My friend was in her late 20s when she fell in love with a man in his late 40s. Everyone thought she was a little crazy. I mean he was so old. But now he’s 87 and she’s 67 and their relationship has outlasted others from the same era, my own included. What a life they’ve shared for almost 40 years – in diplomatic circles, in foreign countries, publishing books, and working as consultants. They’re still flying round the world together. In retrospect, they were perfect for each other – both are erudite, multi-lingual, and cultured. An age difference of 20 years turned out to be irrelevant. Their marriage is testament to the power of love.
Research shows marriages with big age gaps are riskier. Even a five-year age gap can make divorce more likely, one study shows. That doesn’t stop people chancing it despite disapproval of friends and family, the jokes and the gossip. A long list of celebrities comes to mind: George Soros 83, the billionaire funds manager, married 42-year-old Tamiko Bolton in 2013; Stephen Fry 57, the television personality, married his 27 year-old boyfriend Elliot Spencer this year; and our own Sid Londish 91, the veteran Sydney property developer, is dating a 60-year-old woman. From Hollywood, age-gap relationships are nothing new with women increasingly likely to be the older partner. Think Susan Sarandon who was 12 years older than Tim Robbins. The relationships ended after 23 years but in her late 60s Sarandon has gone on to date a man in his 30s.
It’s easy to be negative. The unflattering names used sotto voce to describe such rebels – cougar or gold digger (if she’s a much younger woman), cradle-snatcher or toyboy – reveal society’s judgments. The relationships are suspect till proven enduring. An older man may be admired for stamina, and encouraged to seize the day. But he can also be subject to ridicule. I’d recommend you read Why older men should date younger women. (Hint: she’s hot). It’s hilarious. But a teeny bit mean.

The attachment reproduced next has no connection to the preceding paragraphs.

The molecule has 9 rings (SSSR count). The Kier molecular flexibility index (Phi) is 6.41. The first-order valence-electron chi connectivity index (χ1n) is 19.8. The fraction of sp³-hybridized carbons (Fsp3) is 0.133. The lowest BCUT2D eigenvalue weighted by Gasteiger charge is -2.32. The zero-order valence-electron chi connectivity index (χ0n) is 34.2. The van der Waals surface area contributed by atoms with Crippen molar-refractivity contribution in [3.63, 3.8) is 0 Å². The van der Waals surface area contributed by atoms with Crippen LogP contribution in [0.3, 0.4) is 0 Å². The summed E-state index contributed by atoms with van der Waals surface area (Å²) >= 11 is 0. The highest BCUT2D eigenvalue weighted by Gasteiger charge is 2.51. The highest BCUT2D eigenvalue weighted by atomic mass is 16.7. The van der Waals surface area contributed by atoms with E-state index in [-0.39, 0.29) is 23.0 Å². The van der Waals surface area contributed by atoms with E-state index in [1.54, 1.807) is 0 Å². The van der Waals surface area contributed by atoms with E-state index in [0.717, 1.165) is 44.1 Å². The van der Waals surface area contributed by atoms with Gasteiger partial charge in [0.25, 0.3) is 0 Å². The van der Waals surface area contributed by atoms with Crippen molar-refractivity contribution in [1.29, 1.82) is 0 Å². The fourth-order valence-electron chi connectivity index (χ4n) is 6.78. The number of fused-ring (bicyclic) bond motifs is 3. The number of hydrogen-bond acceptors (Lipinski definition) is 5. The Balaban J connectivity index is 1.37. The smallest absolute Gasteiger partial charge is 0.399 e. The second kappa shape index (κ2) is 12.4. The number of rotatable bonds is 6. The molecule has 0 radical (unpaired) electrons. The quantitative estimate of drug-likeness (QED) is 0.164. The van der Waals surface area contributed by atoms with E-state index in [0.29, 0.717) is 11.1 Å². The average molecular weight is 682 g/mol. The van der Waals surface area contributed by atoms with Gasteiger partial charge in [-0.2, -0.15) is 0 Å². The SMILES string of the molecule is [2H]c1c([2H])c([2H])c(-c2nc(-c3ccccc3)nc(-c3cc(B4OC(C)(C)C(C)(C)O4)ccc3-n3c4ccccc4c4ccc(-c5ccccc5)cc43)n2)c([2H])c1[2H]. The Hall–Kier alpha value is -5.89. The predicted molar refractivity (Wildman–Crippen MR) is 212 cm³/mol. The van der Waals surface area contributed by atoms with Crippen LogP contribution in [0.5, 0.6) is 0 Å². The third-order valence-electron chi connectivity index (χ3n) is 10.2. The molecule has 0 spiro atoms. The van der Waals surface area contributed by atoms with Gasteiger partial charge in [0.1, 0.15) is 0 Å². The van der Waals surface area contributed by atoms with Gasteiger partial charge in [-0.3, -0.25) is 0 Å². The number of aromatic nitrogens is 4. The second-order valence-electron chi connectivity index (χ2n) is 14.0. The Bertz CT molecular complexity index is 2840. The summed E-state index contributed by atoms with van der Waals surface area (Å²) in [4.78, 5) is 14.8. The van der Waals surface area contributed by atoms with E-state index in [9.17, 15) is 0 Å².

Born years or decades apart, you’d expect couples to entertain different goals around children, career and travel. He’s ready to retire and sail the world, she’s moving into the corporate suite. And common interests? If he’s into Dave Brubeck and she’s into Britney Spears, the relationship is doomed surely? If sharing the housework is what she expects but he hails from a pre-feminist era, love won’t conquer the bathroom wars, will it? Yet it can.
So stigmatised are these relationships that Bea is keeping hers mostly a secret from her family and friends. She’s 49 and she’s fallen in love with a man who’s 83. She wrote to me recently: “We feel like we’ve met our soul mate…… In terms of compatibility, both in bed and out, it’s reciprocal.” The age gap is no barrier. If outsiders guessed, she said, they’d wonder what she saw in him – a wizened body, arthritic hands, replaced knees, dodgy stomach….
What she sees is a “highly intelligent, perceptive man who has led a full and diverse life, who sees me utterly…. [we] have told each other everything.” Nearly everyone who’s seen them together assumes the relationship is platonic “because no-one in their right mind would be attracted to some octogenarian, and he can’t have any desire left, surely?” Psychiatrists might have a field day but she doesn’t care. She’s happy. She’s also better off financially than he is, and has made it clear she’s not after his house. She’s younger than his daughters who don’t know about the affair, and her children don’t know, either. You can imagine her kids’ reaction: “Yuk.”
A few years ago researchers at the Australian National University conducted a major study to determine the factors associated with marriages lasting (or not). They followed 2,482 couples over six years. In their paper What’s love got to do with it? they listed the ingredients of a good and bad marriage. A large age difference between husband and wife was a definite risk factor. Couples close in age, where the husband was one year younger to three years older than his wife had less than half the risk of separating than couples where the husband was nine or more years older than his wife; and two-thirds the risk of marriages where the husband was two or more years younger.
But closeness in age was only one of the key compatibility ingredients. If the couple were in agreement about future children, had similar levels of education (rather than the man being more highly educated), didn’t smoke (instead of one being a smoker), and where the wife didn’t drink more alcohol than her husband were also more likely to have a lasting marriage. Both having parents who hadn’t divorced was a plus factor as was financial security, and having no resident children. So being close in age isn’t the be-all and end-all. Even by this cool accounting system, where love is eliminated from the equation, being compatible in the other ways could over-ride an age gap.
But who’s going to eliminate love? “It breaks my heart,” Bea told me, “that our time is limited by his age.”
Because I’m overseas, there may be a delay in comments going online.
Coming of Age is updated every Monday. Click ‘subscribe for free’ to get it emailed to you.